BEIJING - Between February and April, Chinese authorities arrested 3,551 people for crimes relating to the Covid-19 outbreak, the country's top prosecution body said in its annual report yesterday.
Most of these were crimes involving masks, protective equipment and medical treatment, said the report from the Supreme People's Procuratorate (SPP), which presented the report at a session of the National People's Congress (NPC), China's parliament.
Of those arrested, 2,521 had been prosecuted, the report said, adding that this was the Procuratorate's contribution to controlling the epidemic.
In February, Chinese authorities intensified crackdowns on companies infringing intellectual property rights. This came after unauthorised manufacturers were found putting the 3M labels on face masks that were in high demand.
In April, over 85 per cent of intellectual property infringement cases involved counterfeit or sub-standard masks, the SPP had then said.
Within the same period, another 2,829 people were prosecuted for crimes relating to improper waste disposal or wildlife laws, the report said.
Prosecutors will continue to come down hard on corruption this year, but also focus on those breaking Covid-19-related as well as wildlife laws.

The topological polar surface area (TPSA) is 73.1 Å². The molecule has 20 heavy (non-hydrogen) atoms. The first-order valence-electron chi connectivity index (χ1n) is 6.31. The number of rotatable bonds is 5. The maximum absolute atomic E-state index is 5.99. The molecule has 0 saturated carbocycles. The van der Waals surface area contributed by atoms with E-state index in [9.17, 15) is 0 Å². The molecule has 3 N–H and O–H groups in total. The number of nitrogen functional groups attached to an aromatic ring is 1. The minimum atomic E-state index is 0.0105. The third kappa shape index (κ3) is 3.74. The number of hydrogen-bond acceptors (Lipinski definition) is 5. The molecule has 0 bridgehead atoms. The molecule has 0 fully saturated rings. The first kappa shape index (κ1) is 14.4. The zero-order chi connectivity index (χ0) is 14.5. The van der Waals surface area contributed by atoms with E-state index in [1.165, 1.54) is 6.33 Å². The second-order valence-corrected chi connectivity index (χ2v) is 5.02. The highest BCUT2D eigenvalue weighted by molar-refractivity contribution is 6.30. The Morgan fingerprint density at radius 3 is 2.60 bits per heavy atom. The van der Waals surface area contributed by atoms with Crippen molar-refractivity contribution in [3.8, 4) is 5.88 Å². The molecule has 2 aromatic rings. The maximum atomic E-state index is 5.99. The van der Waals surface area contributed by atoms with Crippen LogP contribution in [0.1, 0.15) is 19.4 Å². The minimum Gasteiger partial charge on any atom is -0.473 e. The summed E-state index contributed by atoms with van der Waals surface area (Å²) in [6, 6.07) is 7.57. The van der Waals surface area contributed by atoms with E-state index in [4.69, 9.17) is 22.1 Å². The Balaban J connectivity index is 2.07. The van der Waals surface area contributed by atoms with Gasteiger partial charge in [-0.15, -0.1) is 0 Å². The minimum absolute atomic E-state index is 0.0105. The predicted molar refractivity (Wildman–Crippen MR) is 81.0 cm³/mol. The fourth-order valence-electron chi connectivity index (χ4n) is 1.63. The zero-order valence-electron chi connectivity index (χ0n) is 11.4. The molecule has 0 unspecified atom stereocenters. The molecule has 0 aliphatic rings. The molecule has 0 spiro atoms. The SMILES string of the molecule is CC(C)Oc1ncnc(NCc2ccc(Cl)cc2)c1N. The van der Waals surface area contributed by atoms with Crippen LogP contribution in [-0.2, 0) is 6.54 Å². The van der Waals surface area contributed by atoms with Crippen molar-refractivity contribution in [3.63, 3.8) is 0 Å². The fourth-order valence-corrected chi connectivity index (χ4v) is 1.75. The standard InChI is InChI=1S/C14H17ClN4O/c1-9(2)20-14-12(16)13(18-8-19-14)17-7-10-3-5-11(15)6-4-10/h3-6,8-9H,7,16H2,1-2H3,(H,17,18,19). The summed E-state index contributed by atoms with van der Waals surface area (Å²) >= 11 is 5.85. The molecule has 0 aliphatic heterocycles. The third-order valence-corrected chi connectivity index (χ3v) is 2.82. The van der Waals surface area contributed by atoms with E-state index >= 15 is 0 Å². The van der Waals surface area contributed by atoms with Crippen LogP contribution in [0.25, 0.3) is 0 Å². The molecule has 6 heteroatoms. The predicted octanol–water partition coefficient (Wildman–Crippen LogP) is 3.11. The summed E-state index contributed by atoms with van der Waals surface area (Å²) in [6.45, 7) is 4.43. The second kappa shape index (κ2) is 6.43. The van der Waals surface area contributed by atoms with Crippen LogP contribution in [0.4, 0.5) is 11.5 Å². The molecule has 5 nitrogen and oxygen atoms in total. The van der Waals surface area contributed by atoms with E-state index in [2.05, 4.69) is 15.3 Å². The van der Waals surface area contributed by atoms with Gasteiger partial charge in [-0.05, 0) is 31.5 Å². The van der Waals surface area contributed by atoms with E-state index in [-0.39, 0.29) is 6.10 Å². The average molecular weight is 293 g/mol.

"(We will) standardise the procuratorial work of public interest litigation and actively and safely handle public welfare (cases) in the fields of industry, public health, protection of women's and children's rights, online abuse and poverty alleviation," said SPP Procurator-General Zhang Jun when presenting the report to the NPC.
At the same session, China's top court said it would continue to place more emphasis on intellectual property rights in the coming year and protect both foreign and local businesses.
The lax implementation of IP rights has oft been a bugbear of foreign companies doing business in China.
In presenting the report of the Standing Committee of the NPC, politburo member Li Zhanshu said the body, which will flesh out the details of any law implemented in China, has "extremely onerous tasks" on the legislative agenda.
This includes national security legislation for Hong Kong, which was announced last week.
"We must balance quality and efficiency, endeavour to make our legislation more thoughtfully designed and precisely targeted, and follow through with every piece of legislation put forward," Mr Li said.
Lawmakers are expected to vote on the draft law on Thursday. It will most likely go through.